While the Russian invasion of Ukraine will be watched closely for how it impacts the global economy (particularly energy), it has not changed immediate expectations that the Federal Reserve will embark on a series of increases to the fed funds rate throughout 2022.
The CME FedWatch tool projects an 87.6% probability the target range for the federal funds rate will increase 25-50 basis points (1 basis point equals 0.01%) at the March 2022 meeting of the Federal Open Market Committee.
Inflation remains elevated. The Commerce Department last week reported its personal-consumption-expenditures index measure of core inflation (the Federal Reserve’s preferred measure) rose an annualized rate of 5.2% in January from a year ago. That is up from 4.9% in December and marks the sharpest 12-month increase since April 1983.
Other data released by the Commerce Department indicates inflation is taking its toll. Income after taxes (adjusting for inflation) fell for the sixth straight month in January. The savings rate, defined as the share of income left over after paying expenses, fell to 6.4% in January, its lowest level since December 2013.
In addition, the University of Michigan Surveys of Consumers reported last Friday its measure of consumer sentiment fell to 62.8 in February, its lowest level in more than a decade. According to Director Richard Curtin, the drop was entirely due to a 12.9% decline among households with incomes of $100,000 or more. Interviews were conducted prior to the Russian invasion. “The Russian invasion of Ukraine is likely to increase inflation and job losses. This makes the task of the Fed even more challenging,” Curtin said. “Accelerating inflation has caused financial harm and growing angst among consumers, and prospects for retaliatory cyberattacks could cause added concerns about jobs and access to household funds. This will make finding the balance between the two Fed objectives (price stability and full employment) even more difficult and more critical.”
Looking ahead, geopolitical factors will be monitored closely. With inflation far above the Fed’s stated goal of 2.0%, the impact of the Russian-Ukraine conflict could push prices higher, especially for energy and other commodities, putting more pressure on the Fed to pursue more aggressive rate increases.
So far, only two Fed officials have publicly made comments in favor of increasing the fed funds rate by a half point at upcoming policy meetings. If there was an increase of a quarter point at each of the seven remaining Fed meetings in 2022, the fed funds rate at year end would range between 1.75% and 2.00%. This range is slightly higher than two years ago prior to the pandemic.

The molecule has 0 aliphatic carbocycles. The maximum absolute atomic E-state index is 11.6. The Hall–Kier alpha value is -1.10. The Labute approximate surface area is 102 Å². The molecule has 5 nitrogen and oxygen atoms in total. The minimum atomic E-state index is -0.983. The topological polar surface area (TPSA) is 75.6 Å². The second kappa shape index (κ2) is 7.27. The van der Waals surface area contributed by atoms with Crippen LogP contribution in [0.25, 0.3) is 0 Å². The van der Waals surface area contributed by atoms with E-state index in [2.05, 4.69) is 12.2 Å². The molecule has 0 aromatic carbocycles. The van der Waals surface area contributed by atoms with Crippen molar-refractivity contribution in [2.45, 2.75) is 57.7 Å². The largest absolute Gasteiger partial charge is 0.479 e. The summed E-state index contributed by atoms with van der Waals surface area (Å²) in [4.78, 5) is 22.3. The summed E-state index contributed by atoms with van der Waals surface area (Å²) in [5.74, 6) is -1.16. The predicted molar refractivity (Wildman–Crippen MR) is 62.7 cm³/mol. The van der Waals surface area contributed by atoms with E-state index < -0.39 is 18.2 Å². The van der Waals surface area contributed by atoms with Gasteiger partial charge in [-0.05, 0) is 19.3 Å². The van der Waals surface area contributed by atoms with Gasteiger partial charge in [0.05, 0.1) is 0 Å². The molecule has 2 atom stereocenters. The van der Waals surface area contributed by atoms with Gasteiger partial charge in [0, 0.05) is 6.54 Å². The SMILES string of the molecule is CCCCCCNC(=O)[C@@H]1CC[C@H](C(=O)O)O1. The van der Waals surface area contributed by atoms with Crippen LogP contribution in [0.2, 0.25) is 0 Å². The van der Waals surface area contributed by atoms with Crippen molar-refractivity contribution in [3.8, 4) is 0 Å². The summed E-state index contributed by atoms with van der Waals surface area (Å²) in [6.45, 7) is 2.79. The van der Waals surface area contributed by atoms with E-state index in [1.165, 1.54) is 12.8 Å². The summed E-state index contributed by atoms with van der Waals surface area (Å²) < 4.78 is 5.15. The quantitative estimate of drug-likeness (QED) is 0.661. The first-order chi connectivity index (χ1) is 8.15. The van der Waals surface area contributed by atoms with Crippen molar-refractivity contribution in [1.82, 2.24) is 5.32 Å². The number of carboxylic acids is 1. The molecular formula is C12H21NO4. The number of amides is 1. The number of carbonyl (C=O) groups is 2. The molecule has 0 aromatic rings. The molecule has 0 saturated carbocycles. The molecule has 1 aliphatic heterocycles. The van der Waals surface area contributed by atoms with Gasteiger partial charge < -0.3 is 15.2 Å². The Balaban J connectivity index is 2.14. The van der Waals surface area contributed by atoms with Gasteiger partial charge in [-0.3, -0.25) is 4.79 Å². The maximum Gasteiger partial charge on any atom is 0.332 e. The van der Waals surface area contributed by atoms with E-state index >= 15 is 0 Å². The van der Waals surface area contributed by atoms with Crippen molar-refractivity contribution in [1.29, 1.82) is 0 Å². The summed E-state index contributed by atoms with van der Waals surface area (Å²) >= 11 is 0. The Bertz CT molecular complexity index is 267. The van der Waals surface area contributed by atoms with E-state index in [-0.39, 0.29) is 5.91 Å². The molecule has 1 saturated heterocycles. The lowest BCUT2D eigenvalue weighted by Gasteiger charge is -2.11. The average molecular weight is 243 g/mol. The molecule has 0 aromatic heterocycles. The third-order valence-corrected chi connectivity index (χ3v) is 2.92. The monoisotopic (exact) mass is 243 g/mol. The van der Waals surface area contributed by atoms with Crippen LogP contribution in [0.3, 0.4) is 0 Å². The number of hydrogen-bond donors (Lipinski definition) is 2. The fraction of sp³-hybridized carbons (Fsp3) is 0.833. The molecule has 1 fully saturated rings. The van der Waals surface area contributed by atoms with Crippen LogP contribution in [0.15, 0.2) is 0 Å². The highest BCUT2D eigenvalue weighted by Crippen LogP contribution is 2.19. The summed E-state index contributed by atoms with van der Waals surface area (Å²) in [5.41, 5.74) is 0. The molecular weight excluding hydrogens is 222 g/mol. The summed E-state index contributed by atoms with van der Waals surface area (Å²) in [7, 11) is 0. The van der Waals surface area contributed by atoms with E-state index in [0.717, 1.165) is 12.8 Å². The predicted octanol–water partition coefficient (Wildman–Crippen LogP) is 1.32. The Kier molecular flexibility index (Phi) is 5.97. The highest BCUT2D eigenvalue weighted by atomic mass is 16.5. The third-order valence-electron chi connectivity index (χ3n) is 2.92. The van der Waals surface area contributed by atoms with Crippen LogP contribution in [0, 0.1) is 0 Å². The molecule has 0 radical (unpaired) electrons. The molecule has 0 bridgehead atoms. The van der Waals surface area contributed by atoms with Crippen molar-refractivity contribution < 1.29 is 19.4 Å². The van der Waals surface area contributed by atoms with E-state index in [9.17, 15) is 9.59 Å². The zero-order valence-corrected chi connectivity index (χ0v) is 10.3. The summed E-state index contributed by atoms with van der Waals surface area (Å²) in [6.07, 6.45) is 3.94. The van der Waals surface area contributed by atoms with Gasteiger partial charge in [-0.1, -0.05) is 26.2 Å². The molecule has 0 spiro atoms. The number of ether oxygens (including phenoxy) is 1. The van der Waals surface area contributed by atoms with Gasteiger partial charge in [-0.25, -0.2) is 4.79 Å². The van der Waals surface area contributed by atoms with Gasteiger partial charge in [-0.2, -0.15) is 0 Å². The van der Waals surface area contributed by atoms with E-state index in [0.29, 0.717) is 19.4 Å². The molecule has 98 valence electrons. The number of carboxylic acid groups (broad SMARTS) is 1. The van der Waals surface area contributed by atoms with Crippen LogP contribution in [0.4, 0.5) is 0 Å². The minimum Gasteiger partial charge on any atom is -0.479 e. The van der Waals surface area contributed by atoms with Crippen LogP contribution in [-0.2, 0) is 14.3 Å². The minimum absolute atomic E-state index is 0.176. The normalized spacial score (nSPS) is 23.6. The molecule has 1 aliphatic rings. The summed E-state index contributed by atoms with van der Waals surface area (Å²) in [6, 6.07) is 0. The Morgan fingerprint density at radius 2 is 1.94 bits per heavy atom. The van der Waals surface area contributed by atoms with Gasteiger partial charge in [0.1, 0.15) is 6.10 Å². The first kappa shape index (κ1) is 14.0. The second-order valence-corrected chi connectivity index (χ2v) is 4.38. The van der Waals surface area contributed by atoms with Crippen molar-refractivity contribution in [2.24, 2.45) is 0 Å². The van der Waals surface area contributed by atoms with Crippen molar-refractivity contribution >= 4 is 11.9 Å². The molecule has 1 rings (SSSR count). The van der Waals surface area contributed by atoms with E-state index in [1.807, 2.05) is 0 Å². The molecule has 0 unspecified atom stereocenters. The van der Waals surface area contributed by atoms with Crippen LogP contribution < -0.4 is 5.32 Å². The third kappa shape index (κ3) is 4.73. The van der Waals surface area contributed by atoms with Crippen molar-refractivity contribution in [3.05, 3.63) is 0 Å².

Federal Reserve Chair Jerome Powell has stated that inflation above 3.0% by the end of the year is unacceptable. While escalating inflation at the beginning of the year due to brisk demand and supply shortages was expected, the recent data is worse.
As we have stated repeatedly in this Commentary for the past several weeks, it is not about when the fed funds rate will increase it is about how quickly these future increases will occur. That still holds true, although economic shock could dampen the tone of Federal Reserve officials. Additionally, it remains to be seen how much impact removal of monetary policy accommodation will truly have on supply chains, many of which are global in nature.
Municipal Bond Issue Volume Drops Sharply
The Bond Buyer reports municipal bond issuance volume decreased 28.5% year over year in February. Total volume was down $10.571 billion. Taxable issuance was down 79.9% and new money issuance was down 28.1%. The light supply has produced an imbalance, as demand remains strong for bonds. Ehlers conducted 9 competitive bond sales the week of February 21, 2022 and the average number of bids per issue was six, even as global tensions were apparent.
Over the past two weeks there have been modest declines across the yield curve. Ongoing conflict in Ukraine is compounding inflation concerns resulting in a flatter U.S. Treasuries curve and muni yield curve (short and intermediate rates stable and long rates declining). While rates increased sharply and more broadly at the beginning of the year, municipal bond indices are still below yields seen at the start of the pandemic.
Issuers still need to be mindful of long-term capital needs and investment. Please contact your Ehlers Municipal Advisor to discuss the current interest rate environment and evaluation of your capital and operational needs.
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